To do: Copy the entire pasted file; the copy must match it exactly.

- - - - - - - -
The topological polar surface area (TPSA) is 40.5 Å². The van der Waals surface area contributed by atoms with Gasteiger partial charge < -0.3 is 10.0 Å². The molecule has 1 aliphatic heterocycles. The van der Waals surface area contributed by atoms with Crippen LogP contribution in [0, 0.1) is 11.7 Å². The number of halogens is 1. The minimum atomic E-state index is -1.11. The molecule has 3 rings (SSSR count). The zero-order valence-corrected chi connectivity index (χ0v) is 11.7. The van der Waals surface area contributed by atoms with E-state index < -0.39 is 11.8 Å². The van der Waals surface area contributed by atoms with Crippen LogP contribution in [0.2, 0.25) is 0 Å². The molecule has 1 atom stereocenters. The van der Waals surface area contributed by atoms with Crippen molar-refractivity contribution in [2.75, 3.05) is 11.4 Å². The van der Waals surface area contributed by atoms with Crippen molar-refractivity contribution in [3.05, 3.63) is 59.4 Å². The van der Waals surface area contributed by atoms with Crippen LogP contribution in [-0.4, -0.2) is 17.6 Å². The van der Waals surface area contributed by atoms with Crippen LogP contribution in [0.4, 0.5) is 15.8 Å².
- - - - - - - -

The topological polar surface area (TPSA) is 40.5 Å². The van der Waals surface area contributed by atoms with Gasteiger partial charge < -0.3 is 10.0 Å². The molecule has 1 aliphatic heterocycles. The van der Waals surface area contributed by atoms with Crippen LogP contribution in [0, 0.1) is 11.7 Å². The number of halogens is 1. The minimum atomic E-state index is -1.11. The molecule has 3 rings (SSSR count). The zero-order valence-corrected chi connectivity index (χ0v) is 11.7. The van der Waals surface area contributed by atoms with E-state index < -0.39 is 11.8 Å². The van der Waals surface area contributed by atoms with Crippen LogP contribution in [0.2, 0.25) is 0 Å². The molecule has 1 atom stereocenters. The van der Waals surface area contributed by atoms with Crippen molar-refractivity contribution in [2.75, 3.05) is 11.4 Å². The van der Waals surface area contributed by atoms with Crippen molar-refractivity contribution in [3.05, 3.63) is 59.4 Å². The van der Waals surface area contributed by atoms with Crippen LogP contribution in [-0.4, -0.2) is 17.6 Å². The van der Waals surface area contributed by atoms with Crippen LogP contribution in [0.4, 0.5) is 15.8 Å².